The Potentially Elite Angels Infield Defense

Much of the attention surrounding the Los Angeles Angels has been centered around Shohei Ohtani, along with Mike Trout, and for good reason. The Angels, however, made a few other moves during the offseason that significantly improved the roster for 2018.

Shortly after the Angels signed Shohei Ohtani, Angels General Manager Billy Eppler traded for second baseman Ian Kinsler and signed shortstop Zack Cozart, who will play third base for the Angels, to a three-year deal. The Angels also brought Justin Upton back on a five-year deal earlier in the offseason and shored up their catching depth by bringing veteran Rene Rivera on board.

As a result, the Angels have not only improved their whole roster but they turned their already very-good defense into an elite defense. After finishing as the second best defensive team in baseball last year, the Angels are now projected to be the best defensive team this season, as Jeff Sullivan wrote about at Fangraphs.

Justin Upton, Mike Trout and Kole Calhoun is a solid defensive outfield but much of the Angels defensive value will come from an absurdly talented infield. Led by Andrelton Simmons and Martin Maldonado, both 2017 American League Gold Glove Award winners, the unit has now introduced Ian Kinsler and Zack Cozart into the fold, who are both extremely good defenders in their own right.

To illustrate just how good this infield will be, we’ll resort back to Fangraphs and use one of their main defensive tools, Defensive Runs Saved (DRS), which calculates how many runs a defender saves. While it’s an imperfect measure for evaluating single season performances, it does a good job over bigger samples. To take this a step further, I’ll introduce DRS/162, which is simply a player’s DRS total over the average 162-game season.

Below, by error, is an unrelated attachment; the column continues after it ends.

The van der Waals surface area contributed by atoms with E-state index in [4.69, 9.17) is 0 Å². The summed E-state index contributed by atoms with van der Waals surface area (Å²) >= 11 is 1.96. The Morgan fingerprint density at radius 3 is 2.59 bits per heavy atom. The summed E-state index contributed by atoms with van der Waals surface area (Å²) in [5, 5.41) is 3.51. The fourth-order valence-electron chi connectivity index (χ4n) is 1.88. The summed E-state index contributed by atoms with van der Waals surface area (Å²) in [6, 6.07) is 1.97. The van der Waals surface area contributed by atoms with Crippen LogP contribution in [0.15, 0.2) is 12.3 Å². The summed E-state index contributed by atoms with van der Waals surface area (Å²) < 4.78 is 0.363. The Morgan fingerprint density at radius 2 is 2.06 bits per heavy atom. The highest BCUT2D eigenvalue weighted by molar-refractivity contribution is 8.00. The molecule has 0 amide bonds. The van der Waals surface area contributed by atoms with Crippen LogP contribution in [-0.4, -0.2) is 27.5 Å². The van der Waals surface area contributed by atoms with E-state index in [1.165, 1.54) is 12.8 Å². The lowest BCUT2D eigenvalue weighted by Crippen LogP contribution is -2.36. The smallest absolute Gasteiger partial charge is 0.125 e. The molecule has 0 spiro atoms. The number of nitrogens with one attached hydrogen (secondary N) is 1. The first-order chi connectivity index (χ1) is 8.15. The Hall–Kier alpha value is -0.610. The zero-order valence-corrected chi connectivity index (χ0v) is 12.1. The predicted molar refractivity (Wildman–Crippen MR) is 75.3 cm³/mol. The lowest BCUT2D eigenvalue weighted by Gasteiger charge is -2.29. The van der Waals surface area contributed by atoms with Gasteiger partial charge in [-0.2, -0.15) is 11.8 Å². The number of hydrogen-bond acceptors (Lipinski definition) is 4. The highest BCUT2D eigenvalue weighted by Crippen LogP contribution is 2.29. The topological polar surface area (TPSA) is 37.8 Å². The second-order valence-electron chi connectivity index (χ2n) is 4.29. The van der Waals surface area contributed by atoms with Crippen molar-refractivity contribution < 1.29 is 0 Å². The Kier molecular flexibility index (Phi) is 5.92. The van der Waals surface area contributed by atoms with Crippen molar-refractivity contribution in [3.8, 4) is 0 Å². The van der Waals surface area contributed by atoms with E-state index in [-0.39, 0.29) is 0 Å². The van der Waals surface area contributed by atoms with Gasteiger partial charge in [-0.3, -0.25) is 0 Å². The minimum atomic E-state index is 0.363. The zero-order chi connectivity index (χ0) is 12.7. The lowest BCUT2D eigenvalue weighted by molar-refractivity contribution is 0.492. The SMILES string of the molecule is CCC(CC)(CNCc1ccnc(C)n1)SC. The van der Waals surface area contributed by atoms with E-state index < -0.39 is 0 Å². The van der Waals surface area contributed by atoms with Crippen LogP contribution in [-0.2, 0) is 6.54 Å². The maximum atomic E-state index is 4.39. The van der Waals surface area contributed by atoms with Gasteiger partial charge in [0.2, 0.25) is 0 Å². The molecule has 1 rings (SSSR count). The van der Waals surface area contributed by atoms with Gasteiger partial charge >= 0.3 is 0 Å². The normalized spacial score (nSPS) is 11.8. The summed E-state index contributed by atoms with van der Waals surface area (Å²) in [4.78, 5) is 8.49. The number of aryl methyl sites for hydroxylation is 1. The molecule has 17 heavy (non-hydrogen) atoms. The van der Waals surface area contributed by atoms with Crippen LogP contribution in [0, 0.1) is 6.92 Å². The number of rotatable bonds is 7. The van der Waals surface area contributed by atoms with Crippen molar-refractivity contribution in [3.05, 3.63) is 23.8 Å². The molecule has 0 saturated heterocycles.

Here are the career DRS/162 rates for the projected Angels starting infielders for 2018. Zero is considered average, with anything above zero rating as above-average and anything below zero as below-average. +10 is considered good while +20 puts you in elite company.

C, Martin Maldonado: 21.03 DRS/162

1B, Albert Pujols/Luis Valbuena: 12.8 DRS/162

2B, Ian Kinsler: 10.74 DRS/162

SS, Andrelton Simmons: 33.85 DRS/162

3B, Zack Cozart: 12.2 DRS/162

It’s a fair bet to assume this group will not play every game in 2018. With Shohei Ohtani slated for some DH duties, Albert Pujols is expected to play more games at first base, a tall task for a 38-year-old who played just six games at the position in 2017. Luis Valbuena has missed time the last two years with a hamstring issue. Martin Maldonado, who played 138 games last year, might see less time to preserve his body throughout the season.

The depth options for the Angels, however, own some real defensive skills, which keep the overall defensive quality high. By the same measure, newcomer Rene Rivera has a strong career 8.76 DRS/162 and has always rated as a strong pitch-framer . Potential utility infielder Kaleb Cowart, who was rated as a strong defensive infielder in the minors, has dazzled with a few defensive plays in limited MLB time.

The Angels have also been a strong proponent of shifting in recent years, which gives Angels Manager Mike Scioscia another tool for enhancing defensive value. With positional flexibility from several Angels (Cozart can handle backup shortstop duties, Valbuena can handle backup third base duties), Scioscia also has several infielders he can shift around from game-to-game.

Add this all together and you have the makings of a very special defensive team but more specifically, a very good defensive infield. The Angels are aspiring contenders who may be plagued by pitching issues, issues that could be mitigated by a strong defense behind those pitchers. 2018 looks to be a very exciting year for the Angels and much of the excitement will stem from the potentially great Angels’ infield defense.




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